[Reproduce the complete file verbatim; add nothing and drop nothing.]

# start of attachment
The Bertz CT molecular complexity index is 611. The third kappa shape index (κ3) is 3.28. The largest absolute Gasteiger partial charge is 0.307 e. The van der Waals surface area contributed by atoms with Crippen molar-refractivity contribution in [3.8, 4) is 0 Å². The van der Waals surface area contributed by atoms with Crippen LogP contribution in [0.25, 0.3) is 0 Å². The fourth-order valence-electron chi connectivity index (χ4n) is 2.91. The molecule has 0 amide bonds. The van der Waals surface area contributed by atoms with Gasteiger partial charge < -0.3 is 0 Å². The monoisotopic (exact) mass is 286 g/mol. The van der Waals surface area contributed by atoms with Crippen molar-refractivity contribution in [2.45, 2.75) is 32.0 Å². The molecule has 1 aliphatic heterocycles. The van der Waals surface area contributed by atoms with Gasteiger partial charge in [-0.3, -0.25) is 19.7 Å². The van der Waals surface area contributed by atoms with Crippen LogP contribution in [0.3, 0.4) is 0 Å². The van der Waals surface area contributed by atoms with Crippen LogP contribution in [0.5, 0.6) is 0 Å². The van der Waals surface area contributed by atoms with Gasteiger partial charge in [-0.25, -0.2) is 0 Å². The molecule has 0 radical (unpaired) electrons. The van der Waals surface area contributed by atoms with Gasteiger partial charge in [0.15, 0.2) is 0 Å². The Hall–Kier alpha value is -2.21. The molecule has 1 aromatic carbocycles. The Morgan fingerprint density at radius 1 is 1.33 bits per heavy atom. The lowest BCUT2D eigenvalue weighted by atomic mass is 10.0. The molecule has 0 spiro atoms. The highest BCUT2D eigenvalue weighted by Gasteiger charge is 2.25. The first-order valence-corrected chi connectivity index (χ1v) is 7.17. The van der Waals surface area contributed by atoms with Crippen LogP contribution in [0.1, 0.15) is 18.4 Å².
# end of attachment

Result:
The Bertz CT molecular complexity index is 611. The third kappa shape index (κ3) is 3.28. The largest absolute Gasteiger partial charge is 0.307 e. The van der Waals surface area contributed by atoms with Crippen molar-refractivity contribution in [3.8, 4) is 0 Å². The van der Waals surface area contributed by atoms with Crippen LogP contribution in [0.25, 0.3) is 0 Å². The fourth-order valence-electron chi connectivity index (χ4n) is 2.91. The molecule has 0 amide bonds. The van der Waals surface area contributed by atoms with Gasteiger partial charge < -0.3 is 0 Å². The monoisotopic (exact) mass is 286 g/mol. The van der Waals surface area contributed by atoms with Crippen molar-refractivity contribution in [2.45, 2.75) is 32.0 Å². The molecule has 1 aliphatic heterocycles. The van der Waals surface area contributed by atoms with Gasteiger partial charge in [-0.3, -0.25) is 19.7 Å². The van der Waals surface area contributed by atoms with Crippen LogP contribution in [0.3, 0.4) is 0 Å². The van der Waals surface area contributed by atoms with Crippen LogP contribution in [0.5, 0.6) is 0 Å². The van der Waals surface area contributed by atoms with Gasteiger partial charge in [-0.25, -0.2) is 0 Å². The molecule has 0 radical (unpaired) electrons. The van der Waals surface area contributed by atoms with Gasteiger partial charge in [0.15, 0.2) is 0 Å². The Hall–Kier alpha value is -2.21. The molecule has 1 aromatic carbocycles. The Morgan fingerprint density at radius 1 is 1.33 bits per heavy atom. The lowest BCUT2D eigenvalue weighted by atomic mass is 10.0. The molecule has 0 spiro atoms. The highest BCUT2D eigenvalue weighted by Gasteiger charge is 2.25. The first-order valence-corrected chi connectivity index (χ1v) is 7.17. The van der Waals surface area contributed by atoms with Crippen LogP contribution in [0.1, 0.15) is 18.4 Å².